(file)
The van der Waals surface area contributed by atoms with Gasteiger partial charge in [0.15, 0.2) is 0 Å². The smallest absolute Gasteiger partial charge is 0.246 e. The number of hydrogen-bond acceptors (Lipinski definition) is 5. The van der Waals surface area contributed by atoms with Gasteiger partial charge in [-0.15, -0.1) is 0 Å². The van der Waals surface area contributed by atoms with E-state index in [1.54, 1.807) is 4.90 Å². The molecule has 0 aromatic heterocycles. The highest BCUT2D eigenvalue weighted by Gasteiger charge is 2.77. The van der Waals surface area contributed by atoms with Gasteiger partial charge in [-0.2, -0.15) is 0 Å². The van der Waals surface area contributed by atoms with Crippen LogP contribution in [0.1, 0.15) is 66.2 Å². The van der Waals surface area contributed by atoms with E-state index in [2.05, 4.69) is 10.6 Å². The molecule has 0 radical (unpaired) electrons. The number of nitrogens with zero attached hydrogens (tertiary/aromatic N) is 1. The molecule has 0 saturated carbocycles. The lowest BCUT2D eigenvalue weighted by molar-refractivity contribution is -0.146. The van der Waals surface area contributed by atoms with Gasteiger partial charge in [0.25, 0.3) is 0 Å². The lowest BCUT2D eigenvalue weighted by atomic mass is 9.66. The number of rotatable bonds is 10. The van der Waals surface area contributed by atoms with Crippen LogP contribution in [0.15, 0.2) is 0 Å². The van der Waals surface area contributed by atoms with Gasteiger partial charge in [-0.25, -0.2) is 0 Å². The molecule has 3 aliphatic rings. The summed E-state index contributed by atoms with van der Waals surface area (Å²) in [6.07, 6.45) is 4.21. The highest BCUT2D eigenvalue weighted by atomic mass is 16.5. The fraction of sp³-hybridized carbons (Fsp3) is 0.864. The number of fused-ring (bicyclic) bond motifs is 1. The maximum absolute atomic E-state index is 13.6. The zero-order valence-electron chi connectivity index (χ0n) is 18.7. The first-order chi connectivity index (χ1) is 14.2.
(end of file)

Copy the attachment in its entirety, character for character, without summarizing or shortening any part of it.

The van der Waals surface area contributed by atoms with Gasteiger partial charge in [0.15, 0.2) is 0 Å². The smallest absolute Gasteiger partial charge is 0.246 e. The number of hydrogen-bond acceptors (Lipinski definition) is 5. The van der Waals surface area contributed by atoms with Gasteiger partial charge in [-0.15, -0.1) is 0 Å². The van der Waals surface area contributed by atoms with E-state index in [1.54, 1.807) is 4.90 Å². The molecule has 0 aromatic heterocycles. The highest BCUT2D eigenvalue weighted by Gasteiger charge is 2.77. The van der Waals surface area contributed by atoms with Gasteiger partial charge in [-0.2, -0.15) is 0 Å². The van der Waals surface area contributed by atoms with Crippen LogP contribution in [0.1, 0.15) is 66.2 Å². The van der Waals surface area contributed by atoms with E-state index in [2.05, 4.69) is 10.6 Å². The molecule has 0 radical (unpaired) electrons. The number of nitrogens with zero attached hydrogens (tertiary/aromatic N) is 1. The molecule has 0 saturated carbocycles. The lowest BCUT2D eigenvalue weighted by molar-refractivity contribution is -0.146. The van der Waals surface area contributed by atoms with Gasteiger partial charge in [0.25, 0.3) is 0 Å². The lowest BCUT2D eigenvalue weighted by atomic mass is 9.66. The number of rotatable bonds is 10. The van der Waals surface area contributed by atoms with Crippen LogP contribution in [0.15, 0.2) is 0 Å². The van der Waals surface area contributed by atoms with Gasteiger partial charge in [-0.25, -0.2) is 0 Å². The molecule has 3 aliphatic rings. The summed E-state index contributed by atoms with van der Waals surface area (Å²) in [6.07, 6.45) is 4.21. The highest BCUT2D eigenvalue weighted by atomic mass is 16.5. The fraction of sp³-hybridized carbons (Fsp3) is 0.864. The number of fused-ring (bicyclic) bond motifs is 1. The maximum absolute atomic E-state index is 13.6. The zero-order valence-electron chi connectivity index (χ0n) is 18.7. The first-order chi connectivity index (χ1) is 14.2.